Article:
Comment: Protecting privacy in the cloud

Brendon Lynch, Microsoft Trustworthy Computing
Brendon Lynch, Microsoft Trustworthy Computing

Cloud computing is rapidly emerging to complement the traditional model of software running on, and data being stored on, PCs and servers, especially as IT departments look to drive efficiencies in the current economic climate. However, consumer advocates, organisations, and regulators are raising a number of important privacy questions concerning how information and interactions are handled in this environment.

For privacy, cloud computing represents an evolution rather than a revolution and the most significant shift is that personal information is increasingly stored off the PC or off-premises. To address these questions, cloud service providers and organisations using cloud services need to, at a minimum, implement the same strong privacy practices applied to other computing environments. They need to work together to ensure that both the cloud provider and customer are clear in their privacy responsibilities.

In most enterprise cloud scenarios, Microsoft or any other cloud provider has no direct relationship with its customer’s employees or other end-users to whom the hosted data may pertain. As such, the privacy policies relating to the business’ handling of this data in the cloud environment are controlled and set by the organisation using the service. Similar to that of a company that rents physical warehouse from a landlord for storing boxes of company files, access to those files and the use of information within them is still governed by the policies of the company that rents the space.

Microsoft and other cloud providers’ role is to offer clear data handling processes and to provide safeguards and controls to support the customer’s privacy policies. They should provide tools and guidance to organisations that help them development strong privacy policies as they adopt cloud-based service offerings. By having cloud providers be transparent about the security and privacy practices and protections offered by their services, businesses and consumers can make informed decisions when deciding what information and applications to put in the cloud.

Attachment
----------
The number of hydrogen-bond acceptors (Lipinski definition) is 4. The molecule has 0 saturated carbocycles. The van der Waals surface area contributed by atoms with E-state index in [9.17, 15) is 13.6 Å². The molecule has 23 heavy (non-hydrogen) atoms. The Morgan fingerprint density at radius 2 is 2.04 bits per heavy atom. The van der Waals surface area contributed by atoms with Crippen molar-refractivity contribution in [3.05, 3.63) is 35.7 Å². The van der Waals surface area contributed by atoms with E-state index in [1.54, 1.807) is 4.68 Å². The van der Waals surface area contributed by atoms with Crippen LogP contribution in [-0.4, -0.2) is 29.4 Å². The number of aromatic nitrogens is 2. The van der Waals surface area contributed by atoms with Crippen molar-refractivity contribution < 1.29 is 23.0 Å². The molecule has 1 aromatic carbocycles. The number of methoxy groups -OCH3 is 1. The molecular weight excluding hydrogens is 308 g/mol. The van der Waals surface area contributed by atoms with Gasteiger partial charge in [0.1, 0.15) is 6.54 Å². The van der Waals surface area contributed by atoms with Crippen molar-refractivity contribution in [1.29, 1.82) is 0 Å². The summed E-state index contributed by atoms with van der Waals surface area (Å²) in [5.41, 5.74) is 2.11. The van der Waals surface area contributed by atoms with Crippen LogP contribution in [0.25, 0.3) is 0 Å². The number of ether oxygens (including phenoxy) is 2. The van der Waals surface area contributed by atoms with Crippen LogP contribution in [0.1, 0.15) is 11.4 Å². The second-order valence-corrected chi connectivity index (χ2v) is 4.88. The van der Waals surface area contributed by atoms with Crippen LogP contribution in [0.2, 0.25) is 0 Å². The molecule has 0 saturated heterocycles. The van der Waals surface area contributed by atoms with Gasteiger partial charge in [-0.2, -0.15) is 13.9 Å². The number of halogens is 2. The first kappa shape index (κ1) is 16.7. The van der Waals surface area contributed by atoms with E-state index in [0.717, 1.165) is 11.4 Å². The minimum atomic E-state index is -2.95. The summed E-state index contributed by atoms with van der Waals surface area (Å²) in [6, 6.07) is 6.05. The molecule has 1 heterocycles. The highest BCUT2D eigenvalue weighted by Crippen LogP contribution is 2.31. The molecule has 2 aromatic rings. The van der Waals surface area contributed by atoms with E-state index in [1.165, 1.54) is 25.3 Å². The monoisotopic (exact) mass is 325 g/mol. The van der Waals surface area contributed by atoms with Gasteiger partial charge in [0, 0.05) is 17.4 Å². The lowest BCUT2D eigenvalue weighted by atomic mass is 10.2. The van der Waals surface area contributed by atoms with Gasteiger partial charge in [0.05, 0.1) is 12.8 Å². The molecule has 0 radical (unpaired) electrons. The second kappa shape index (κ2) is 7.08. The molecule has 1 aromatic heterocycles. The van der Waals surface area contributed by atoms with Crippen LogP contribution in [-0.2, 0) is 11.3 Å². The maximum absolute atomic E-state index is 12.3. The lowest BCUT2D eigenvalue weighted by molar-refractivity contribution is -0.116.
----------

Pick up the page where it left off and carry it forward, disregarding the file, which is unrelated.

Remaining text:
While privacy best practices provide much in the way of guidance toward protecting cloud computing privacy, some issues, such as cross border data transfers, conflicting legal obligations, and competing claims of jurisdiction will require a broader engagement to solve. Ultimately, we expect the industry, consumers and governments to agree on baseline privacy practices that span industries and countries. As that consensus view evolves, Microsoft and others will remain an active voice in the discussion - drawing on our extensive experience and our commitment to helping create a safer, more secure Internet.

For our part, Microsoft is releasing a white paper outlining our approach to cloud computing privacy. Microsoft has been examining and addressing privacy challenges in the evolving online services realm for well over a decade. Our extensive experience has helped us develop well-defined business practices, privacy policies and security measures that govern Microsoft’s cloud computing ecosystem. We work to build secure systems and data centres that help us to protect individuals’ privacy, and we adhere to clear, responsible privacy policies in our business practices - from software development through service delivery and support.

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